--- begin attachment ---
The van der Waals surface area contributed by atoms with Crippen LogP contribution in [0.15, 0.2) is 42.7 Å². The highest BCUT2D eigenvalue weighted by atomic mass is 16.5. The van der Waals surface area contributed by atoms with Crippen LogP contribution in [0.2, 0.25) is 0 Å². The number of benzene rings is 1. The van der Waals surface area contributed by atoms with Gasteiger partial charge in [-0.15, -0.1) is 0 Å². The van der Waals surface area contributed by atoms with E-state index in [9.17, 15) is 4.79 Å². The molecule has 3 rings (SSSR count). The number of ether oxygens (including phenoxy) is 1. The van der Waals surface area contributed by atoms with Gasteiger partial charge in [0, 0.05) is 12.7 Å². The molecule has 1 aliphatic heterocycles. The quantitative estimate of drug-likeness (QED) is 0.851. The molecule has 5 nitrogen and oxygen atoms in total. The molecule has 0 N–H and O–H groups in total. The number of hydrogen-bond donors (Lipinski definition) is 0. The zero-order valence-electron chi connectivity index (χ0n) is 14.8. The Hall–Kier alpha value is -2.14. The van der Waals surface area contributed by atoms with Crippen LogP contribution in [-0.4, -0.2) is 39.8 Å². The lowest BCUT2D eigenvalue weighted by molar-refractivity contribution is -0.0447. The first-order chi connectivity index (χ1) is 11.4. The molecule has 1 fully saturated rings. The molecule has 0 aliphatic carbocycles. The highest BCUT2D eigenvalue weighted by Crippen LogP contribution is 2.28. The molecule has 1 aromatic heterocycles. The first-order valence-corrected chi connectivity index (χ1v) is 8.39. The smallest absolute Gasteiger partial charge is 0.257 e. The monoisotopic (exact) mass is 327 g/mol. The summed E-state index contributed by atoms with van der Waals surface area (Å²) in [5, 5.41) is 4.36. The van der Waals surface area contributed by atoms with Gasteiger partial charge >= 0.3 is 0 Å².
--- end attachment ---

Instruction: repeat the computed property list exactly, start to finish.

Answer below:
The van der Waals surface area contributed by atoms with Crippen LogP contribution in [0.15, 0.2) is 42.7 Å². The highest BCUT2D eigenvalue weighted by atomic mass is 16.5. The van der Waals surface area contributed by atoms with Crippen LogP contribution in [0.2, 0.25) is 0 Å². The number of benzene rings is 1. The van der Waals surface area contributed by atoms with Gasteiger partial charge in [-0.15, -0.1) is 0 Å². The van der Waals surface area contributed by atoms with E-state index in [9.17, 15) is 4.79 Å². The molecule has 3 rings (SSSR count). The number of ether oxygens (including phenoxy) is 1. The van der Waals surface area contributed by atoms with Gasteiger partial charge in [0, 0.05) is 12.7 Å². The molecule has 1 aliphatic heterocycles. The quantitative estimate of drug-likeness (QED) is 0.851. The molecule has 5 nitrogen and oxygen atoms in total. The molecule has 0 N–H and O–H groups in total. The number of hydrogen-bond donors (Lipinski definition) is 0. The zero-order valence-electron chi connectivity index (χ0n) is 14.8. The Hall–Kier alpha value is -2.14. The van der Waals surface area contributed by atoms with Crippen LogP contribution in [-0.4, -0.2) is 39.8 Å². The lowest BCUT2D eigenvalue weighted by molar-refractivity contribution is -0.0447. The first-order chi connectivity index (χ1) is 11.4. The molecule has 1 fully saturated rings. The molecule has 0 aliphatic carbocycles. The highest BCUT2D eigenvalue weighted by Crippen LogP contribution is 2.28. The molecule has 1 aromatic heterocycles. The first-order valence-corrected chi connectivity index (χ1v) is 8.39. The smallest absolute Gasteiger partial charge is 0.257 e. The monoisotopic (exact) mass is 327 g/mol. The summed E-state index contributed by atoms with van der Waals surface area (Å²) in [5, 5.41) is 4.36. The van der Waals surface area contributed by atoms with Gasteiger partial charge >= 0.3 is 0 Å².